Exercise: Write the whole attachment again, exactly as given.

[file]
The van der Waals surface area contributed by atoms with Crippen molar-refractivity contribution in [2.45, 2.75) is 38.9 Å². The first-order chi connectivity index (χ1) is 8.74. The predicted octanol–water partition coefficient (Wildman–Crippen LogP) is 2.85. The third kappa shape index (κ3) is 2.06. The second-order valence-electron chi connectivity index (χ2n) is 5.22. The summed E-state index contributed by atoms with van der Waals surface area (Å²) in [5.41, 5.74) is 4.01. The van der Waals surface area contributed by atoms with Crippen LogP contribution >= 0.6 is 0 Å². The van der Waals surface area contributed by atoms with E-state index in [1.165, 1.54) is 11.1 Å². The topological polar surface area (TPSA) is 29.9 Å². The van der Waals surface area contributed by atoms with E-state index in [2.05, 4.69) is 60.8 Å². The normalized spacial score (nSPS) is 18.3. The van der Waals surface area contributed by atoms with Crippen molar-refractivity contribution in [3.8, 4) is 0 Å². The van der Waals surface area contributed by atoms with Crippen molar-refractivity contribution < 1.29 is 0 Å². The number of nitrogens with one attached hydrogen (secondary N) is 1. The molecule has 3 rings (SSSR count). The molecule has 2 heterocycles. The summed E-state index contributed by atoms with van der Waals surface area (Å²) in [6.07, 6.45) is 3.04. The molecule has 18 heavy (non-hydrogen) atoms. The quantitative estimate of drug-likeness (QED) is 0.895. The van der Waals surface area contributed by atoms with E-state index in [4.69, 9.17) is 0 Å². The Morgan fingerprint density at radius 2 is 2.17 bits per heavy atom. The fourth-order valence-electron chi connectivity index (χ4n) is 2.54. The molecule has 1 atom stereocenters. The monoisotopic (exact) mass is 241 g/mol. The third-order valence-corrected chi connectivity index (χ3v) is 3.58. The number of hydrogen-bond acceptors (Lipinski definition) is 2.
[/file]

The van der Waals surface area contributed by atoms with Crippen molar-refractivity contribution in [2.45, 2.75) is 38.9 Å². The first-order chi connectivity index (χ1) is 8.74. The predicted octanol–water partition coefficient (Wildman–Crippen LogP) is 2.85. The third kappa shape index (κ3) is 2.06. The second-order valence-electron chi connectivity index (χ2n) is 5.22. The summed E-state index contributed by atoms with van der Waals surface area (Å²) in [5.41, 5.74) is 4.01. The van der Waals surface area contributed by atoms with Crippen LogP contribution >= 0.6 is 0 Å². The van der Waals surface area contributed by atoms with E-state index in [1.165, 1.54) is 11.1 Å². The topological polar surface area (TPSA) is 29.9 Å². The van der Waals surface area contributed by atoms with E-state index in [2.05, 4.69) is 60.8 Å². The normalized spacial score (nSPS) is 18.3. The van der Waals surface area contributed by atoms with Crippen molar-refractivity contribution in [3.8, 4) is 0 Å². The van der Waals surface area contributed by atoms with Crippen molar-refractivity contribution < 1.29 is 0 Å². The number of nitrogens with one attached hydrogen (secondary N) is 1. The molecule has 3 rings (SSSR count). The molecule has 2 heterocycles. The summed E-state index contributed by atoms with van der Waals surface area (Å²) in [6.07, 6.45) is 3.04. The molecule has 18 heavy (non-hydrogen) atoms. The quantitative estimate of drug-likeness (QED) is 0.895. The van der Waals surface area contributed by atoms with E-state index in [4.69, 9.17) is 0 Å². The Morgan fingerprint density at radius 2 is 2.17 bits per heavy atom. The fourth-order valence-electron chi connectivity index (χ4n) is 2.54. The molecule has 1 atom stereocenters. The monoisotopic (exact) mass is 241 g/mol. The third-order valence-corrected chi connectivity index (χ3v) is 3.58. The number of hydrogen-bond acceptors (Lipinski definition) is 2.